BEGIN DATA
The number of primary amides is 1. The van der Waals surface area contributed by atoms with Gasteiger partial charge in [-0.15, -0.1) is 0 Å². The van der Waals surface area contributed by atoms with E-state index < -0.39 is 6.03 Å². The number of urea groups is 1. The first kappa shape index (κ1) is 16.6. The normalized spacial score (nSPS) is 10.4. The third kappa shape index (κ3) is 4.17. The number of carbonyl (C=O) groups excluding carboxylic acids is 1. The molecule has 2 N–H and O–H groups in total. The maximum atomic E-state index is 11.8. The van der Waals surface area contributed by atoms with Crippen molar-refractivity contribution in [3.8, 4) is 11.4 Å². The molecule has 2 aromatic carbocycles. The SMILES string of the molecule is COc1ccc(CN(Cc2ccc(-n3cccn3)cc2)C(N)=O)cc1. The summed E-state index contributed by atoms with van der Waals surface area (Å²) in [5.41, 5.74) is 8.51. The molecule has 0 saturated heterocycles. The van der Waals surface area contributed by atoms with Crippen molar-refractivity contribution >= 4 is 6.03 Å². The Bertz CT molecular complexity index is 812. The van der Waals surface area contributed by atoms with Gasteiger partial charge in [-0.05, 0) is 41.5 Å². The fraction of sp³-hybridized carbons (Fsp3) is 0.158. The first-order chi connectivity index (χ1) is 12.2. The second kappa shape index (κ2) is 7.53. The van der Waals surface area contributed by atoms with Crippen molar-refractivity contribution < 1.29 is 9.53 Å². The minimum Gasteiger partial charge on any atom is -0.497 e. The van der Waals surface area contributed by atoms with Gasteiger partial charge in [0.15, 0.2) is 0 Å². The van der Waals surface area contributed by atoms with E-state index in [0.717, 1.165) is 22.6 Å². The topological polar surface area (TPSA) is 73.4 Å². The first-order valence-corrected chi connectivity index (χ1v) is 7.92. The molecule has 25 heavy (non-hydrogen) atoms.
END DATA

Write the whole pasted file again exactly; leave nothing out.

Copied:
The number of primary amides is 1. The van der Waals surface area contributed by atoms with Gasteiger partial charge in [-0.15, -0.1) is 0 Å². The van der Waals surface area contributed by atoms with E-state index < -0.39 is 6.03 Å². The number of urea groups is 1. The first kappa shape index (κ1) is 16.6. The normalized spacial score (nSPS) is 10.4. The third kappa shape index (κ3) is 4.17. The number of carbonyl (C=O) groups excluding carboxylic acids is 1. The molecule has 2 N–H and O–H groups in total. The maximum atomic E-state index is 11.8. The van der Waals surface area contributed by atoms with Crippen molar-refractivity contribution in [3.8, 4) is 11.4 Å². The molecule has 2 aromatic carbocycles. The SMILES string of the molecule is COc1ccc(CN(Cc2ccc(-n3cccn3)cc2)C(N)=O)cc1. The summed E-state index contributed by atoms with van der Waals surface area (Å²) in [5.41, 5.74) is 8.51. The molecule has 0 saturated heterocycles. The van der Waals surface area contributed by atoms with Crippen molar-refractivity contribution >= 4 is 6.03 Å². The Bertz CT molecular complexity index is 812. The van der Waals surface area contributed by atoms with Gasteiger partial charge in [-0.05, 0) is 41.5 Å². The fraction of sp³-hybridized carbons (Fsp3) is 0.158. The first-order chi connectivity index (χ1) is 12.2. The second kappa shape index (κ2) is 7.53. The van der Waals surface area contributed by atoms with Crippen molar-refractivity contribution < 1.29 is 9.53 Å². The minimum Gasteiger partial charge on any atom is -0.497 e. The van der Waals surface area contributed by atoms with Gasteiger partial charge in [0.15, 0.2) is 0 Å². The van der Waals surface area contributed by atoms with E-state index in [0.717, 1.165) is 22.6 Å². The topological polar surface area (TPSA) is 73.4 Å². The first-order valence-corrected chi connectivity index (χ1v) is 7.92. The molecule has 25 heavy (non-hydrogen) atoms.